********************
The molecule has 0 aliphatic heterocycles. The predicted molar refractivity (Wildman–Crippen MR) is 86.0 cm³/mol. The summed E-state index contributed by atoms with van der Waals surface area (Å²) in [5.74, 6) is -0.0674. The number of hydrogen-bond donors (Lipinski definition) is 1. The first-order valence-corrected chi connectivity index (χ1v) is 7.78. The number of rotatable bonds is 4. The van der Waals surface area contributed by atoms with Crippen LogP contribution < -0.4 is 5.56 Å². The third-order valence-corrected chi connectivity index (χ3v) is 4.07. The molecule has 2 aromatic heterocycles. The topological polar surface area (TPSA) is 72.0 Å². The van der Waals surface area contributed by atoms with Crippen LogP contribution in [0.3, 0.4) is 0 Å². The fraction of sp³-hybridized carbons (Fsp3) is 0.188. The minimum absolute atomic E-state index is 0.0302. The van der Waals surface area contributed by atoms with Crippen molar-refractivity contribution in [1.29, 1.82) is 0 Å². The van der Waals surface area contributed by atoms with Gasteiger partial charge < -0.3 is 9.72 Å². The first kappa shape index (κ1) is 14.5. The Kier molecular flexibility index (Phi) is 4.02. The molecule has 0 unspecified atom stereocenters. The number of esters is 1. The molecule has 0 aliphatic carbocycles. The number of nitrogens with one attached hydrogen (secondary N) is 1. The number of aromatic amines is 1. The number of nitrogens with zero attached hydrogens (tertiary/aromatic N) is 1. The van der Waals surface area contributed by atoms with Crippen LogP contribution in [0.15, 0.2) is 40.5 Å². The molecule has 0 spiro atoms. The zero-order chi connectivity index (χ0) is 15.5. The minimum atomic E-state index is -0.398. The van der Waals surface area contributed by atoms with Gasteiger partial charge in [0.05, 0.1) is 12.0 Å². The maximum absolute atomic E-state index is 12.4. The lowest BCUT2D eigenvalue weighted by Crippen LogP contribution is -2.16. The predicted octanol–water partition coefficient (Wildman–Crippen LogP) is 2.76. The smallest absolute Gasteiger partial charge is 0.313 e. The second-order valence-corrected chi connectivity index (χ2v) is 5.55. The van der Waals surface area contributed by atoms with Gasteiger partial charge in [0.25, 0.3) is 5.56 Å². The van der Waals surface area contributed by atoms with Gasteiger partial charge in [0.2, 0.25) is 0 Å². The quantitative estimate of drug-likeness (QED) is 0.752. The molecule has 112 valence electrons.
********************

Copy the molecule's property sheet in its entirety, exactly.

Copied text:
The molecule has 0 aliphatic heterocycles. The predicted molar refractivity (Wildman–Crippen MR) is 86.0 cm³/mol. The summed E-state index contributed by atoms with van der Waals surface area (Å²) in [5.74, 6) is -0.0674. The number of hydrogen-bond donors (Lipinski definition) is 1. The first-order valence-corrected chi connectivity index (χ1v) is 7.78. The number of rotatable bonds is 4. The van der Waals surface area contributed by atoms with Crippen LogP contribution < -0.4 is 5.56 Å². The third-order valence-corrected chi connectivity index (χ3v) is 4.07. The molecule has 2 aromatic heterocycles. The topological polar surface area (TPSA) is 72.0 Å². The van der Waals surface area contributed by atoms with Crippen LogP contribution in [0.3, 0.4) is 0 Å². The fraction of sp³-hybridized carbons (Fsp3) is 0.188. The minimum absolute atomic E-state index is 0.0302. The van der Waals surface area contributed by atoms with Crippen molar-refractivity contribution in [1.29, 1.82) is 0 Å². The van der Waals surface area contributed by atoms with Gasteiger partial charge < -0.3 is 9.72 Å². The first kappa shape index (κ1) is 14.5. The Kier molecular flexibility index (Phi) is 4.02. The molecule has 0 unspecified atom stereocenters. The number of esters is 1. The molecule has 0 aliphatic carbocycles. The number of nitrogens with one attached hydrogen (secondary N) is 1. The number of aromatic amines is 1. The number of nitrogens with zero attached hydrogens (tertiary/aromatic N) is 1. The van der Waals surface area contributed by atoms with Crippen LogP contribution in [0.15, 0.2) is 40.5 Å². The molecule has 0 spiro atoms. The zero-order chi connectivity index (χ0) is 15.5. The minimum atomic E-state index is -0.398. The van der Waals surface area contributed by atoms with Gasteiger partial charge in [0.05, 0.1) is 12.0 Å². The maximum absolute atomic E-state index is 12.4. The lowest BCUT2D eigenvalue weighted by Crippen LogP contribution is -2.16. The predicted octanol–water partition coefficient (Wildman–Crippen LogP) is 2.76. The smallest absolute Gasteiger partial charge is 0.313 e. The second-order valence-corrected chi connectivity index (χ2v) is 5.55. The van der Waals surface area contributed by atoms with Gasteiger partial charge in [0.25, 0.3) is 5.56 Å². The van der Waals surface area contributed by atoms with Gasteiger partial charge in [0.2, 0.25) is 0 Å². The quantitative estimate of drug-likeness (QED) is 0.752. The molecule has 112 valence electrons.